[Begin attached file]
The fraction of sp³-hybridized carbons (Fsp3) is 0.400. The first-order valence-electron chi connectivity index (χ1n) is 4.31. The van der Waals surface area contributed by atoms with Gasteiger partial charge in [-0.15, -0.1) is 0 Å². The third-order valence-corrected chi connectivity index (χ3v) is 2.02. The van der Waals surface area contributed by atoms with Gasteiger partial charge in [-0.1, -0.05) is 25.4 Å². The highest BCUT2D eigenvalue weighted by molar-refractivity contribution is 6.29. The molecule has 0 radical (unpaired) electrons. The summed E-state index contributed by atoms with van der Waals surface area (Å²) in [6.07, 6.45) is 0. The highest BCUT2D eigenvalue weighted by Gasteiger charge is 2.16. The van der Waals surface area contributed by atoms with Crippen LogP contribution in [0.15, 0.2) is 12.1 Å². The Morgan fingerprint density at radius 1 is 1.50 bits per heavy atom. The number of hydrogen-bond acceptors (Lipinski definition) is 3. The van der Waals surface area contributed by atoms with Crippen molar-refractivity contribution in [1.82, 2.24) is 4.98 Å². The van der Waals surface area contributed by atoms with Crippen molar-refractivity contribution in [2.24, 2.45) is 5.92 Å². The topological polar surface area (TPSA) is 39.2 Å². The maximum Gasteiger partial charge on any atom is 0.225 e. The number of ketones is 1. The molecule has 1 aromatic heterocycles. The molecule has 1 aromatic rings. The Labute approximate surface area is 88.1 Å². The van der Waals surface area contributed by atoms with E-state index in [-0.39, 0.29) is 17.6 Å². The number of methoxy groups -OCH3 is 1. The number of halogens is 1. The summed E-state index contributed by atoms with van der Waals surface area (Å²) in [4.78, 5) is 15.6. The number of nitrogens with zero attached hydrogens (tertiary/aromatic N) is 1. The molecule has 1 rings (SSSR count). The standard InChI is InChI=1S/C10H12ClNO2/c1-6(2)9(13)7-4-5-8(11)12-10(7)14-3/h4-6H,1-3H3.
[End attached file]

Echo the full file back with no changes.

The fraction of sp³-hybridized carbons (Fsp3) is 0.400. The first-order valence-electron chi connectivity index (χ1n) is 4.31. The van der Waals surface area contributed by atoms with Gasteiger partial charge in [-0.15, -0.1) is 0 Å². The third-order valence-corrected chi connectivity index (χ3v) is 2.02. The van der Waals surface area contributed by atoms with Gasteiger partial charge in [-0.1, -0.05) is 25.4 Å². The highest BCUT2D eigenvalue weighted by molar-refractivity contribution is 6.29. The molecule has 0 radical (unpaired) electrons. The summed E-state index contributed by atoms with van der Waals surface area (Å²) in [6.07, 6.45) is 0. The highest BCUT2D eigenvalue weighted by Gasteiger charge is 2.16. The van der Waals surface area contributed by atoms with Crippen LogP contribution in [0.15, 0.2) is 12.1 Å². The Morgan fingerprint density at radius 1 is 1.50 bits per heavy atom. The number of hydrogen-bond acceptors (Lipinski definition) is 3. The van der Waals surface area contributed by atoms with Crippen molar-refractivity contribution in [1.82, 2.24) is 4.98 Å². The van der Waals surface area contributed by atoms with Crippen molar-refractivity contribution in [2.24, 2.45) is 5.92 Å². The topological polar surface area (TPSA) is 39.2 Å². The maximum Gasteiger partial charge on any atom is 0.225 e. The number of ketones is 1. The molecule has 1 aromatic heterocycles. The molecule has 1 aromatic rings. The Labute approximate surface area is 88.1 Å². The van der Waals surface area contributed by atoms with E-state index in [-0.39, 0.29) is 17.6 Å². The number of methoxy groups -OCH3 is 1. The number of halogens is 1. The summed E-state index contributed by atoms with van der Waals surface area (Å²) in [4.78, 5) is 15.6. The number of nitrogens with zero attached hydrogens (tertiary/aromatic N) is 1. The molecule has 1 rings (SSSR count). The standard InChI is InChI=1S/C10H12ClNO2/c1-6(2)9(13)7-4-5-8(11)12-10(7)14-3/h4-6H,1-3H3.